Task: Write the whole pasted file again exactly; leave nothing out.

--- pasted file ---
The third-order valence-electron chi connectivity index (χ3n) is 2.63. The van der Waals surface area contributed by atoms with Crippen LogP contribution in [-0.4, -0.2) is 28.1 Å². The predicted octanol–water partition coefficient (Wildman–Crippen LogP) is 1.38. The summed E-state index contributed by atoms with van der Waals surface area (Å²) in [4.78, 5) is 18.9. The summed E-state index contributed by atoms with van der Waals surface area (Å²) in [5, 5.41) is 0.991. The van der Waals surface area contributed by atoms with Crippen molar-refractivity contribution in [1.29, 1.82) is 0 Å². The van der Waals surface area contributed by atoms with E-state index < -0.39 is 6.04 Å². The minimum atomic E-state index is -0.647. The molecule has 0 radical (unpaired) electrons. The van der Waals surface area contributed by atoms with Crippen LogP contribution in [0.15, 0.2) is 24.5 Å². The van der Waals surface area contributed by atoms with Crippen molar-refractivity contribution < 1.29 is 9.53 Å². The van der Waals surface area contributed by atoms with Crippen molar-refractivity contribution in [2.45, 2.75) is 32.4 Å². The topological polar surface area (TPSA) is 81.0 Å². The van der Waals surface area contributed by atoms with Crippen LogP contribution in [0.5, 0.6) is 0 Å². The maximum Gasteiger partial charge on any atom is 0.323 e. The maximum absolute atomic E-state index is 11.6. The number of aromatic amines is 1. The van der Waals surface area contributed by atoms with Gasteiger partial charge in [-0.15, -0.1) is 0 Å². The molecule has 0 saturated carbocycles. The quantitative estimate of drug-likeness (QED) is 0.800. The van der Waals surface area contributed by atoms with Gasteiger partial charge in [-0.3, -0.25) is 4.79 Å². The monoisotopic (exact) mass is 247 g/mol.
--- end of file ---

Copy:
The third-order valence-electron chi connectivity index (χ3n) is 2.63. The van der Waals surface area contributed by atoms with Crippen LogP contribution in [-0.4, -0.2) is 28.1 Å². The predicted octanol–water partition coefficient (Wildman–Crippen LogP) is 1.38. The summed E-state index contributed by atoms with van der Waals surface area (Å²) in [4.78, 5) is 18.9. The summed E-state index contributed by atoms with van der Waals surface area (Å²) in [5, 5.41) is 0.991. The van der Waals surface area contributed by atoms with Crippen molar-refractivity contribution in [1.29, 1.82) is 0 Å². The van der Waals surface area contributed by atoms with E-state index < -0.39 is 6.04 Å². The minimum atomic E-state index is -0.647. The molecule has 0 radical (unpaired) electrons. The van der Waals surface area contributed by atoms with Crippen LogP contribution in [0.15, 0.2) is 24.5 Å². The van der Waals surface area contributed by atoms with Crippen molar-refractivity contribution < 1.29 is 9.53 Å². The van der Waals surface area contributed by atoms with Crippen molar-refractivity contribution in [2.45, 2.75) is 32.4 Å². The topological polar surface area (TPSA) is 81.0 Å². The van der Waals surface area contributed by atoms with Crippen LogP contribution in [0.5, 0.6) is 0 Å². The maximum Gasteiger partial charge on any atom is 0.323 e. The maximum absolute atomic E-state index is 11.6. The number of aromatic amines is 1. The van der Waals surface area contributed by atoms with Gasteiger partial charge in [-0.15, -0.1) is 0 Å². The molecule has 0 saturated carbocycles. The quantitative estimate of drug-likeness (QED) is 0.800. The van der Waals surface area contributed by atoms with Gasteiger partial charge in [-0.3, -0.25) is 4.79 Å². The monoisotopic (exact) mass is 247 g/mol.